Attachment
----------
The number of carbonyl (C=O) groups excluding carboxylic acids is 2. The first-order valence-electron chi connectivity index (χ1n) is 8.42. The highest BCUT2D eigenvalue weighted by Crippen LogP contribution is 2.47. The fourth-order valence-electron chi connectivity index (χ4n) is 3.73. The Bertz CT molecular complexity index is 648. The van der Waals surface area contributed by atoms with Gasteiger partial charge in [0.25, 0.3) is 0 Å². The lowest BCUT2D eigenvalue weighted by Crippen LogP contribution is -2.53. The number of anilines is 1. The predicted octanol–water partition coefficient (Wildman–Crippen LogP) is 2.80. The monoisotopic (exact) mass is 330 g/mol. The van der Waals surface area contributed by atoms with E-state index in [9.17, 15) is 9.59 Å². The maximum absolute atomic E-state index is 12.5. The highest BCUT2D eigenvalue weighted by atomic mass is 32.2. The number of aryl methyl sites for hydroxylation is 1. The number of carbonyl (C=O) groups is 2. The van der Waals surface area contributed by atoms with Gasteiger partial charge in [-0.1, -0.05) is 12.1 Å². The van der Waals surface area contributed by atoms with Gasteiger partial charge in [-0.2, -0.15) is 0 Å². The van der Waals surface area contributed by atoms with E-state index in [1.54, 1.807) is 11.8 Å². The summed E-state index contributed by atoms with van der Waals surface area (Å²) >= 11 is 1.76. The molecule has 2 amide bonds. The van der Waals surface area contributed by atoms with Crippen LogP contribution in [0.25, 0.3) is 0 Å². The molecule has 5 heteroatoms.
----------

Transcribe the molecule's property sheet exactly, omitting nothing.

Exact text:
The number of carbonyl (C=O) groups excluding carboxylic acids is 2. The first-order valence-electron chi connectivity index (χ1n) is 8.42. The highest BCUT2D eigenvalue weighted by Crippen LogP contribution is 2.47. The fourth-order valence-electron chi connectivity index (χ4n) is 3.73. The Bertz CT molecular complexity index is 648. The van der Waals surface area contributed by atoms with Gasteiger partial charge in [0.25, 0.3) is 0 Å². The lowest BCUT2D eigenvalue weighted by Crippen LogP contribution is -2.53. The number of anilines is 1. The predicted octanol–water partition coefficient (Wildman–Crippen LogP) is 2.80. The monoisotopic (exact) mass is 330 g/mol. The van der Waals surface area contributed by atoms with E-state index in [9.17, 15) is 9.59 Å². The maximum absolute atomic E-state index is 12.5. The highest BCUT2D eigenvalue weighted by atomic mass is 32.2. The number of aryl methyl sites for hydroxylation is 1. The number of carbonyl (C=O) groups is 2. The van der Waals surface area contributed by atoms with Gasteiger partial charge in [-0.1, -0.05) is 12.1 Å². The van der Waals surface area contributed by atoms with Gasteiger partial charge in [-0.2, -0.15) is 0 Å². The van der Waals surface area contributed by atoms with E-state index in [1.54, 1.807) is 11.8 Å². The summed E-state index contributed by atoms with van der Waals surface area (Å²) >= 11 is 1.76. The molecule has 2 amide bonds. The van der Waals surface area contributed by atoms with Crippen LogP contribution in [0.25, 0.3) is 0 Å². The molecule has 5 heteroatoms.